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Trail Reports

Insights on trail conditions and the plants and animals you can expect to encounter throughout the seasons.

BarryMeet Barry, the author of our trail reports >>

Notes and Changes since last report

  • It was 70°F, clear and breezy at 2:00 PM on October 4, 2017.
  • This week's trail report covers the Wappinger Creek Trail side of the trail system.
  • Cool air and warm sun presented a dilemma: shorts or a flannel shirt.
  • Eastern commas and a painted lady were out today.

The Trails

  • It was quite warm in the front Old Hayfield. Jeans and a t-shirt were a good compromise.
  • Along the edge, a tattered cabbage white probed a tired wild basil.
  • An eastern comma rose from the path and went into the honesuckle.
  • Overhead, a turkey vulture teetered into sight and out again.
  • Back on the ground, fading goldenrod was poking between the leaves of a blackberry species.
  • There was a commotion from the top of the tree line by the spring house.
  • It was only in view long enough to verify it was a red-tailed hawk.
  • On the Sedge Meadow Trail, something flew past my face: a painted lady.
  • It hung around long enough for a little view of the top side.
  • Another blur in front of my face as I left. Was it following me? No, it was another comma.
  • As if to admit it had been found out, it flashed its top side.
  • A usual haunt for them is the stretch of path that drops into the woods...
  • ... and down to the boardwalk through the swamp.
  • Cool shade was creeping across the back Old Hayfield.
  • It's always a surprise to find winterberry thriving in the Old Pasture.
  • It was nice with the white pine behind it.
  • There was no color yet in the view from the bluff over the Wappinger Creek, but it's always nice.
  • Down below, the sun was low across the calm waters.
  • Farther along, in the floodplain there was an occasional disturbance on the surface.
  • It was gangs of trout!
  • Next week: the Cary Pines Trail side of the trail system.
Painted Lady

Sightings

Birds
  • 2 Turkey Vulture
  • 1 Red-tailed Hawk
  • 1 Mourning Dove
  • 1 Red-bellied Woodpecker
  • 3 Eastern Phoebe
  • 5 Blue Jay
  • 1 American Crow
  • 3 Black-capped Chickadee
  • 2 Tufted Titmouse
  • 1 Ruby-crowned Kinglet
  • 1 American Robin
  • 3 Gray Catbird
  • 1 American Redstart
  • 1 Common Yellowthroat
  • 1 Eastern Towhee
  • 2 American Goldfinch
Butterflies
  • 6 Cabbage White
  • 1 Clouded Sulphur
  • 3 Orange Sulphur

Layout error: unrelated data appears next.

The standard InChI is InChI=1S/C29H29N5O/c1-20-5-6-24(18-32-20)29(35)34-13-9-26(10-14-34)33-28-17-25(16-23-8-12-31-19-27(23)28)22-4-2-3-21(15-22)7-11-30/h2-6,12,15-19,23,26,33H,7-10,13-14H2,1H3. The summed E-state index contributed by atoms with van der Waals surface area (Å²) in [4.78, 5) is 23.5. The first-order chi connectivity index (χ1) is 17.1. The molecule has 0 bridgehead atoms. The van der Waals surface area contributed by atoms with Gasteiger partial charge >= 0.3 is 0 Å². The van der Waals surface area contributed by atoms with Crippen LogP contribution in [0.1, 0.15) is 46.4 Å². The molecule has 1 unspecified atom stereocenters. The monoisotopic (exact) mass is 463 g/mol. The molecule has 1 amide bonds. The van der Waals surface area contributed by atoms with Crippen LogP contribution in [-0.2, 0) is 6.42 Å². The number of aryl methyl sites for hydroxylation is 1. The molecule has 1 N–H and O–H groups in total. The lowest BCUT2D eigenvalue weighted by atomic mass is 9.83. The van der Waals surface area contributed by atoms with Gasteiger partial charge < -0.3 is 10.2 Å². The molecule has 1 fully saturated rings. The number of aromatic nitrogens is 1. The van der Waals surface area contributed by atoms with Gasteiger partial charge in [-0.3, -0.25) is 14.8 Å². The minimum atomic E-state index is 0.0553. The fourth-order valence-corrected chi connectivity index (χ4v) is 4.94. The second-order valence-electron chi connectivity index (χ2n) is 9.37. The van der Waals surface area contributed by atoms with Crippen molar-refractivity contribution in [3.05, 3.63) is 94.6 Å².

• 2 Eastern Comma
  • 1 Painted Lady

Notes and Changes since last report

  • It was 84°F, mostly clear and breezy at 1:00 PM on September 27, 2017.
  • This week's trail report covers the Cary Pines Trail side of the trail system.
  • I had the company of a visitor from Albuquerque today.
  • Painted ladies have been out in numbers the last week or so; one was here today.

The Trails

  • The unseasonal heat was no stranger to a New Mexican, but the humidity made for a brief view across the Old Hayfield.
  • Along the Scots Pine Allée, poison ivy was a pretty yellow.
  • A couple steps beyond, Virginia creeper was a rich red.
  • In the Meadow itself, little bluestem and goldenrods were glowing in the afternoon sun.
  • One thicker stalk stood out: it was a praying mantis.
  • It's always a little unnerving they way they turn their head to look at you.
  • With one last look over our own shoulders towards Gifford House, we dove into the shade of the Old Gravel Pit.
  • Coming out to the road to the Fern Glen, we made a little detour up hill to examine a new find: a small tree, Hercules' club.
  • Young plants in the surrounding woods have the same divided leaf...
  • ...and the daunting spines.
  • But this was the first flower to be seen and clinch the ID.
  • Along the road heading down to the Fern Glen, the usual late blooming, blue flowered aster was out.
  • Interestingly, they were much more blue than in the photo.
  • In the lawn in front of the pond was what must have been a very fast growing mushroom. It's a high traffic area.
  • Ostrich ferns hanging from the rocks at the pond's edge added to the tropical feel of the weather.
  • On one rock, a frog and our visitor eyed each other.
  • The ridge running straight back from the eye identified it as an green frog.
  • There were actually two more sitting in the mud below.
  • Leaves were collecting on the still clear water.
  • A red-spotted newt was lazing in the sun in open water.
  • Along the path behind the pond, maple-leaved viburnum posed as if for a field guide illustration.
  • Off the boardwalk in the fen, poison sumac made an image worth remembering.
  • In the thicket around the corner, winterberry was full of fruit.
  • On the way out of the 'Glen, Indian cucumber root leaves were blushing to advertise its fruit.
  • Next week: the Wappinger Creek Trail side of the trail system.
Praying Mantis

Sightings

Birds
  • 1 Downy Woodpecker
  • 1 Eastern Phoebe
  • 8 Blue Jay
  • 1 Black-capped Chickadee
  • 5 Tufted Titmouse
  • 5 White-breasted Nuthatch
  • 1 Carolina Wren
  • 1 House Wren
  • 4 American Robin
  • 5 Gray Catbird
  • 1 Eastern Towhee
Butterflies
  • 3 Cabbage White
  • 2 Clouded Sulphur
  • 1 Orange Sulphur
  • 1 Pearl Crescent
  • 1 Painted Lady
  • 1 Monarch
Insects
  • 1 Praying mantis
Plants
  • 1 Hercules' club

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